A death row inmate has been executed using a novel method. Why have authorities in Alabama used nitrogen gas, and why is it controversial?
Kenneth Eugene Smith was originally scheduled to be put to death with lethal drugs in November 2022.
Prison staff inserted one intravenous line, but two lines were required to administer the lethal injection.
After they struggled for an hour to insert the second IV, the execution was called off.
But Smith - who was convicted of the murder-for-hire of a preacher's wife in 1988 - was eventually executed using nitrogen gas instead.
It's a controversial method that had never been used before by a US state.
And it represents the latest step in the search for a new way to execute convicted criminals - even as the death penalty has become less popular over time.
The problems with lethal injection
Around half of US states still have death penalty laws. Execution methods vary, but some states still allow execution by hanging, firing squad or the electric chair.
According to the Death Penalty Information Center (DPIC), a not-for-profit organisation that is critical of how executions are administered, no method has been found to violate the US Constitution's ban on "cruel and unusual punishments", although some state courts have outlawed some methods.
In recent decades, however, most states have converged on lethal injection - the administration of intravenous drugs that sedate and kill the convict - as the main execution method.
Texas was the first state to execute a convicted criminal with lethal injection, in 1982.
Last year, 24 people were executed in the US - most of those in Florida and Texas, and all by lethal injection.
The process, however, is not always straightforward. Several months prior to Smith's previous botched execution, Alabama authorities failed to put to death another death row inmate, Alan Miller, also because of difficulties inserting an IV needle. Several other lethal injection executions have also not gone according to plan.
And states have recently had difficulty in obtaining lethal injection drugs. In some cases, drug manufacturers won't sell them, or no longer produce them.
The UK and the European Union banned exports of the chemicals in 2011, and five years later American drugs giant Pfizer, the last open-market source of lethal injection drugs, announced it would no longer sell them to be used in executions.
The result is that states have been scrambling for other ways to execute prisoners.
Texas, for instance, has sourced its deadly chemicals from a secret list of private "compounding pharmacies", which mix their own drugs.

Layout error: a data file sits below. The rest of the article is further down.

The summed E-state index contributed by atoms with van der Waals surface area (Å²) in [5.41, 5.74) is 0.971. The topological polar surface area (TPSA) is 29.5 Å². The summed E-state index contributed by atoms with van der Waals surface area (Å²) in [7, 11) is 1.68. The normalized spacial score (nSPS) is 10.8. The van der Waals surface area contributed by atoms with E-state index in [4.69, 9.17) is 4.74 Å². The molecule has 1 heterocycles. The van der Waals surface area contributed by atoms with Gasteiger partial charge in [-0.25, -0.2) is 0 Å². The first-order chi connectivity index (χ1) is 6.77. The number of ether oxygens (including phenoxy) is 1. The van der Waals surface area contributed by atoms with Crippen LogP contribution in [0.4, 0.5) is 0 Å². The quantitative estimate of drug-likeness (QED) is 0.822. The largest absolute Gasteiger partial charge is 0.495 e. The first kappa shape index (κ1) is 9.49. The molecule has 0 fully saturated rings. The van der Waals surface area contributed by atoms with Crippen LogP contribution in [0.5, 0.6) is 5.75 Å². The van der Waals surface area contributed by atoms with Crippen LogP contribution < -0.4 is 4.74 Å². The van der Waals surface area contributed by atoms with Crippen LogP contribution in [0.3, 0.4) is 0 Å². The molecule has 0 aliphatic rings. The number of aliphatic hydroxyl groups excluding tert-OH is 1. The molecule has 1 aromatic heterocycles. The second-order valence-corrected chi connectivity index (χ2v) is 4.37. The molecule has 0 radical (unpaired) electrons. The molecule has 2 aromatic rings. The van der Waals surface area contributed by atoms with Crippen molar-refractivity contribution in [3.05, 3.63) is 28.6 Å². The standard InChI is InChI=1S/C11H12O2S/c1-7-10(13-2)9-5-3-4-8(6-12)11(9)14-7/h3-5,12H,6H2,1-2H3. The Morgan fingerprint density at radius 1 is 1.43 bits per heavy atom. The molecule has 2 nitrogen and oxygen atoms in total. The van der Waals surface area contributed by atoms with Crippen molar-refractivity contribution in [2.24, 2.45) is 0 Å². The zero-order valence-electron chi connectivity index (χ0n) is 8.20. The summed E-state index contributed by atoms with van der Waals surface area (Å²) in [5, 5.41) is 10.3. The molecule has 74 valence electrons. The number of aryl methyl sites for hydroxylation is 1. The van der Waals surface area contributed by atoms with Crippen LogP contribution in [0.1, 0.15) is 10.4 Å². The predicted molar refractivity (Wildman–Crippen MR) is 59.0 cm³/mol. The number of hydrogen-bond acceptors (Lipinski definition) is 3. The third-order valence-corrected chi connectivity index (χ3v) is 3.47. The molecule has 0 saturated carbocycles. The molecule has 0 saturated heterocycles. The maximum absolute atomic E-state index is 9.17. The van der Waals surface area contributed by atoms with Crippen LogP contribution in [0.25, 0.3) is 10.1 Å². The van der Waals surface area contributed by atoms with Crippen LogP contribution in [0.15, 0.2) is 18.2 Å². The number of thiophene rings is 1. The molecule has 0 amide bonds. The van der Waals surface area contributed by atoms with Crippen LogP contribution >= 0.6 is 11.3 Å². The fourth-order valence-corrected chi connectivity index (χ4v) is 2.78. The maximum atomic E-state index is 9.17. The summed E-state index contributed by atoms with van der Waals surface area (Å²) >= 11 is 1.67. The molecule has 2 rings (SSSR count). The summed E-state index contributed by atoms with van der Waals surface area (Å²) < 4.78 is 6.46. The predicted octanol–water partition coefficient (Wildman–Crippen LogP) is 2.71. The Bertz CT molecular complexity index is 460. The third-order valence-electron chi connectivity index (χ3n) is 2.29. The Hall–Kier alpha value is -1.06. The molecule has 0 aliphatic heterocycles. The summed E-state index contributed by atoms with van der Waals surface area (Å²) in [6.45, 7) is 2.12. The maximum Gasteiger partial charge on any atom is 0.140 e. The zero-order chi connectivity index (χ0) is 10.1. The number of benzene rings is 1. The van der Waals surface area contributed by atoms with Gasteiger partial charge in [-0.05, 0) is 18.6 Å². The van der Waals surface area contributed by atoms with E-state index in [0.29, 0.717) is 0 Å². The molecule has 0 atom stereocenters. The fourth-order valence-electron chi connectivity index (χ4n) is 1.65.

What is nitrogen hypoxia?
Prison officials strapped a mask to Smith's face and administered the pure nitrogen gas.
The gas itself is not poisonous - nitrogen makes up more than three-quarters of the earth's atmosphere.
But in pure concentrated form, breathing in the gas chokes off oxygen to the brain, a process called nitrogen hypoxia.
The use of nitrogen gas in executions has been approved by three states, including Alabama in 2018, and has withstood various legal challenges since.
Why is it controversial?
The procedure had critics even before Smith's execution.
"It's an experimental procedure," says Dr Jeff Keller, President of the American College of Correctional Physicians. "Many things can go wrong."
Deborah Denno, a criminologist at Fordham Law School who specialises in research into death penalty methods, said the procedure "is supposed to be painless".
"But I have to emphasise - that's in theory," she says.
"These masks don't usually don't fit people," she says. "They're not airtight, air can get in."
Smith could have started vomiting or survived the attempted execution with brain damage, she says.
Proponents of the method reject criticism and point to examples of nitrogen hypoxia occurring in industrial accidents, with victims apparently becoming unaware of what is happening to them.
One study prepared for Oklahoma lawmakers considering whether to allow nitrogen gas executions cited research that concluded "without oxygen present, inhalation of only 12 breaths of pure nitrogen will cause a sudden loss of consciousness".
Alabama State Attorney General Steve Marshall has called nitrogen gas "perhaps the most humane method of execution ever devised".
Some witnesses to Smith's execution, though, said he did not lose consciousness within seconds and that he inhaled the gas for many minutes, thrashing all the while, before finally succumbing.
The flurry of attention over Smith's execution comes as enthusiasm for the death penalty has ebbed across much of the US.
The number of executions is down substantially from a peak of 98 in 1999, according to the DPIC.
Not only are fewer death sentences being carried out, in fewer states - just 10 have executed a prisoner in the last decade - but fewer death penalties are being handed out by courts.
"We've seen a big change in American support for the death penalty," says Robin Maher, the DPIC's executive director.
Polling organization Gallup, which has been tracking public attitudes towards the death penalty for nearly a century, says that 53% of Americans favour the death penalty for convicted murders.
That figure is down from a high of 80% which the survey registered 30 years ago.
Ms Maher says a variety of factors resulted in the death penalty becoming less common - not only botched executions, but nearly 200 exonerations of death row inmates, legal changes which prohibit mentally impaired people and juveniles from being put to death, and the increasing reluctance of juries to hand down death sentences.
"I expect that trend will continue," she says.
With reporting by Bernd Debusmann Jr and Anahita Sachdev